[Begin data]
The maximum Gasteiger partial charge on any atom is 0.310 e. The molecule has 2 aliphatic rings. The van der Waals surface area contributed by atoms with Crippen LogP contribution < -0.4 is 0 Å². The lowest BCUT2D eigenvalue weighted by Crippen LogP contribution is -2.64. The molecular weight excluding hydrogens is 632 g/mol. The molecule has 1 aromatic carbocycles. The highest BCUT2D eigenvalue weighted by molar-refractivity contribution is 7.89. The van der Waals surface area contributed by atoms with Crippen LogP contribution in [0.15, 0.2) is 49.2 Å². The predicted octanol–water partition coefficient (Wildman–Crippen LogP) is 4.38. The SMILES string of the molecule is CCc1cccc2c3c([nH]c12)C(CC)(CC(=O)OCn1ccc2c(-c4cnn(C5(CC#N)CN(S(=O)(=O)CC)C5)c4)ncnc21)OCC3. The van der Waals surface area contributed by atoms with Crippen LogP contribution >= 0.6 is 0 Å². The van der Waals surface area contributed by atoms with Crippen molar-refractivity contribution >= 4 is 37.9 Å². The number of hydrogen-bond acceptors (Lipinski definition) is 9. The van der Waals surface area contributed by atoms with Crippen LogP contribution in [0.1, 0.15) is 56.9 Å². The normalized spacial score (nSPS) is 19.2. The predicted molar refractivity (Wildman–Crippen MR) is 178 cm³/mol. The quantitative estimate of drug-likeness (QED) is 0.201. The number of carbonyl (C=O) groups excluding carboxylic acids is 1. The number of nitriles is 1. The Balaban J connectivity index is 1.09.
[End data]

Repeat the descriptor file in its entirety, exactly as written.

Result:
The maximum Gasteiger partial charge on any atom is 0.310 e. The molecule has 2 aliphatic rings. The van der Waals surface area contributed by atoms with Crippen LogP contribution < -0.4 is 0 Å². The lowest BCUT2D eigenvalue weighted by Crippen LogP contribution is -2.64. The molecular weight excluding hydrogens is 632 g/mol. The molecule has 1 aromatic carbocycles. The highest BCUT2D eigenvalue weighted by molar-refractivity contribution is 7.89. The van der Waals surface area contributed by atoms with Crippen LogP contribution in [0.15, 0.2) is 49.2 Å². The predicted octanol–water partition coefficient (Wildman–Crippen LogP) is 4.38. The SMILES string of the molecule is CCc1cccc2c3c([nH]c12)C(CC)(CC(=O)OCn1ccc2c(-c4cnn(C5(CC#N)CN(S(=O)(=O)CC)C5)c4)ncnc21)OCC3. The van der Waals surface area contributed by atoms with Crippen LogP contribution >= 0.6 is 0 Å². The van der Waals surface area contributed by atoms with Crippen molar-refractivity contribution >= 4 is 37.9 Å². The number of hydrogen-bond acceptors (Lipinski definition) is 9. The van der Waals surface area contributed by atoms with Crippen LogP contribution in [0.1, 0.15) is 56.9 Å². The normalized spacial score (nSPS) is 19.2. The predicted molar refractivity (Wildman–Crippen MR) is 178 cm³/mol. The quantitative estimate of drug-likeness (QED) is 0.201. The number of carbonyl (C=O) groups excluding carboxylic acids is 1. The number of nitriles is 1. The Balaban J connectivity index is 1.09.